Camping at Cheela Plains

Days 381-382

I wanted to stay an extra day in Exmouth, but my room at the campground wasn’t available any longer. I checked out, but it was too early to check into the motel that I booked. Instead, I drove an hour to Mandu Mandu Jorge. The nice thing about Cape Range National Park is that it isn’t built up. Exmouth is on the other side of the peninsula. To get to the Reef and the park with great hiking, you have to drive around the peninsula because there aren’t any access roads connecting the two sides. It keeps it natural. 

I planned on hiking in Mandu Mandu Jorge, and there was a sign at the beginning of the trail. It said roundtrip was three kilometers (1.8 miles), but people should allow themselves two hours to complete the hike. Two hours for such a short hike?! It described the route as, “A moderately difficult return trail winding its way along the rocky creek bed, deep into the gorge. A steep path takes you up onto the gorge rim, where on your return, you can enjoy the views over Ningaloo Reef and the surrounding country.”

When I hiked in Kalbarri, I discovered an insane hike, involving having to slide on my hands and knees. The sign warned, “Please note: Steep gradients and rough, uneven surfaces occur along this trail.” There were additional warnings about the heat and a “cliff risk area.”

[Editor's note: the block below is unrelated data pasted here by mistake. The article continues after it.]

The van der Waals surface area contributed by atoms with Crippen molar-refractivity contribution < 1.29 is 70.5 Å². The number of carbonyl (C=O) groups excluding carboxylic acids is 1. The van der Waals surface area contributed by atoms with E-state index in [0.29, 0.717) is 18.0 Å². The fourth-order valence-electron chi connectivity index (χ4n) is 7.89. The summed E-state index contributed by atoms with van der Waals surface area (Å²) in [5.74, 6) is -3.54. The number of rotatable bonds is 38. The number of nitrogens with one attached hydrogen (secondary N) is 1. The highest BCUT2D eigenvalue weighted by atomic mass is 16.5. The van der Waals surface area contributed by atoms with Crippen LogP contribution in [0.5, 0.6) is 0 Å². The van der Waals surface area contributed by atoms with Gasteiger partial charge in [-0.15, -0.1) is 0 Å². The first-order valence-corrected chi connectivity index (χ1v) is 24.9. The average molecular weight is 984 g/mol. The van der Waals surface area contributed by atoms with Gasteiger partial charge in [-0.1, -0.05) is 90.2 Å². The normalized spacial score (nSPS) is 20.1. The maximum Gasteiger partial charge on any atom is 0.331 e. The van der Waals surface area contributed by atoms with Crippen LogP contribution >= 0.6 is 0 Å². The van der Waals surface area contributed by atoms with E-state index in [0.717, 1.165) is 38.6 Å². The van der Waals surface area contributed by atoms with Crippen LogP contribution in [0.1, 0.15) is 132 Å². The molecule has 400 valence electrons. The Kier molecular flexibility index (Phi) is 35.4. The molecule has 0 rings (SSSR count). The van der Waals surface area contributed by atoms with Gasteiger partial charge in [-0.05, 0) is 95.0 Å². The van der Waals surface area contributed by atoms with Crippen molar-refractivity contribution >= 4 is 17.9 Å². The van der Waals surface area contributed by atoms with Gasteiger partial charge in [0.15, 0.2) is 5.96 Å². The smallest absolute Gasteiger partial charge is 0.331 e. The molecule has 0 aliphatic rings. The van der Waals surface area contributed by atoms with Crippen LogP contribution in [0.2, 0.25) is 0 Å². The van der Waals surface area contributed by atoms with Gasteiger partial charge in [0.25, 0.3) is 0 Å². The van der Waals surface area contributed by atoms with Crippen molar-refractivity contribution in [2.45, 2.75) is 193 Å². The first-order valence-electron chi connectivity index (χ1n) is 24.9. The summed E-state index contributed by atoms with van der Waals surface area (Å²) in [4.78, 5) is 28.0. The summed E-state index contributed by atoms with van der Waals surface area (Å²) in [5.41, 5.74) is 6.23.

The first half of the hike wasn’t bad at all. I walked along the rocks in a dry riverbed at the bottom of the gorge. The walls were made of beautiful red stone and had sharp edges. Trees and bushes were scattered around. The rocks started to hurt my feet because they ranged between one inch to five inches. There wasn’t any flat ground; it was all rocks. 

The trail started to go to the left, up to one of the side walls. At first, it was steep, but it was reasonable. It quickly got steeper and steeper. Thin, white poles marked the trail, so I had to keep searching for them, to know which direction to go. 

Then the trail started to turn into rock climbing. Now I understood why the sign had warnings and why it said it would take two hours. 

I reached the top, exhausted and sweating. The views were spectacular, however. I could see the ocean in the distance and the bottom of the gorge that I had walked through. As I walked across the top back towards my car, I realized it wasn’t completely flat. 

The trail started to dip up and down. When it did, there were steep, sharp rocks to climb down. Some places had such a big step that I had to jump off. One area, I sat on my butt first and then jumped off from there. I was the only person around and hoped that I wouldn’t fall. 

Can you spot the white pole, indicating the trail?

I thought the Kalbarri hike was just a challenging hike, but I soon realized that Australian trails are slightly more complicated. They are not maintained like they are in the U.S., and there are many sections that the U.S. would probably deem too unsafe for the public. I liked that Australia was still rough and wild.